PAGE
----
Sermon given at Sung Eucharist on Ascension Day 2013
9 May 2013 at 17:00 pm
The Very Reverend Dr John Hall, Dean of Westminster
Human beings are capable of the most amazing acts of heroism, of courage and of fortitude. The heroic achievements of others challenge us and can encourage us to believe that we might be capable of more than we had ever imagined.
Like many thousands of others I was privileged to attend an evening of Paralympic athletics in the London Stadium last summer. I have to admit that the experience did not send me with renewed vigour to the nearest gym. But it was astonishing and heart-warming. It was astonishing, because so many people were overcoming serious disabilities to run faster, leap higher, throw further, be stronger than could readily be imagined. It was heart-warming because of the sheer delight and excitement that was being expressed by the vast and diverse crowd of spectators. They—we—were taken up in the moment, and to my mind surprisingly non-partisan, cheering all those who won, whether they were part of TeamGB or not. We were amazed at what our humanity can achieve. And that offers us a challenge—whether we intend to pick it up or not—ourselves to aspire higher, to be and do better at whatever it is we are given to be or do.
We are also surrounded here in the Abbey with almost countless examples of human physical and moral courage and fortitude to inspire us and challenge us. On the West Front of the Abbey, carved in niches above the Great West Door, are the images of 20th-century Christian martyrs. They were placed there almost twenty years ago in the last few years of a century that saw more examples of Christians suffering and dying for the sake of the Gospel and in imitation of Christ than in all the previous Christian centuries put together. Men and women, young and old, from all parts of the world they stand as an inspiration and challenge.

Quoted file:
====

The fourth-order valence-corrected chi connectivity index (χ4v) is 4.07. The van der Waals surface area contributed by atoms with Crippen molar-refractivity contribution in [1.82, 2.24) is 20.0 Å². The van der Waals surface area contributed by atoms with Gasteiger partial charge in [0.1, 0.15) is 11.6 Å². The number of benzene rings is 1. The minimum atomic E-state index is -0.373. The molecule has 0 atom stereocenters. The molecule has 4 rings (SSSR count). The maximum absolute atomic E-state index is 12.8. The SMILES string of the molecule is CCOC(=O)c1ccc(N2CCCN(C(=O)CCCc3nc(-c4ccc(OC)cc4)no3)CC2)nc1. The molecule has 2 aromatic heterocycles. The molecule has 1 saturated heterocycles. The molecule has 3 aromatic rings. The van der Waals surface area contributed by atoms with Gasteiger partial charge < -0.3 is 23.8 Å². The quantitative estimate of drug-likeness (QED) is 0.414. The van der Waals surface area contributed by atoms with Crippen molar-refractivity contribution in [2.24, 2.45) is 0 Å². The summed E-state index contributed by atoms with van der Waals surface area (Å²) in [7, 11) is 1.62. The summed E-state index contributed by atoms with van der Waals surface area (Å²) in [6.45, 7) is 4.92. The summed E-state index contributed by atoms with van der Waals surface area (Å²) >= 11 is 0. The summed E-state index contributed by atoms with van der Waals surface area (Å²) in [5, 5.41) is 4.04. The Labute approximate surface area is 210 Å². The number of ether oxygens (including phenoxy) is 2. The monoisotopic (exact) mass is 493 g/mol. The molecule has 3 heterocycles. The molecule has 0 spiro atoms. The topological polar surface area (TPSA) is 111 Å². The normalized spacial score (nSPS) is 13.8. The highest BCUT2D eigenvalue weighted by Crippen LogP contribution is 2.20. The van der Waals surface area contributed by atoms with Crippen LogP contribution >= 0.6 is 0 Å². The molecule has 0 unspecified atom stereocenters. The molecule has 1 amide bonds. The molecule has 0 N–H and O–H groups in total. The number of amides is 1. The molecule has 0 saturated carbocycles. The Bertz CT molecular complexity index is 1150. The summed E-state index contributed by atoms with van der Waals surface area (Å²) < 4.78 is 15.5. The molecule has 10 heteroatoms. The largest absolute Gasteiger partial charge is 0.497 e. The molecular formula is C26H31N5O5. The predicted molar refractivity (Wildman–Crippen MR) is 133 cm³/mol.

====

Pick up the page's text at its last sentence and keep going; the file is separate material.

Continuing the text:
There has been renewed interest in one of our 20th-century martyr heroes, Oscar Romero. He was archbishop of San Salvador during a time of turmoil in his nation when the government of the day was offering physical intimidation and violence to their political and moral critics. Archbishop Romero was shot in a hospital chapel where he was celebrating Mass on 24th March 1980. I remember it particularly vividly as the eve of the enthronement in Canterbury of Archbishop Robert Runcie. Recent evidence of crystalline salt clinging to the garments Archbishop Romero wore under his vestments has been taken to mean that he knew his assassin was there and was overwhelmed by a sweat of fear. And yet he did not flee; he stood his ground; he willingly gave his life in union with the suffering of Christ. I pointed out his statue to Pope Benedict XVI in 2010. Now Pope Francis has initiated a process for his beatification.
All this is very well. But we know there is a dark side. The very persecution that Archbishop Romero and Janani Luwum and Elizabeth of Russia and Manche Masemola and all the rest suffered, alongside those many Christians and others now suffering persecution for their faith or political beliefs in parts of the world, speaks to us of the evil, the extraordinary depths of degradation and horror, of which human beings are capable. Cruel, malicious, vicious behaviour appals us and frightens us, whether random acts of politically inspired terrorism or organised widespread corruption or oppression or civil strife, or the simple daily routine selfishness and cruelty in words and deeds of which we are sometimes aware and which we, in our better moments, recognise to be part of our own available repertoire of behaviour, and not only available but deployed.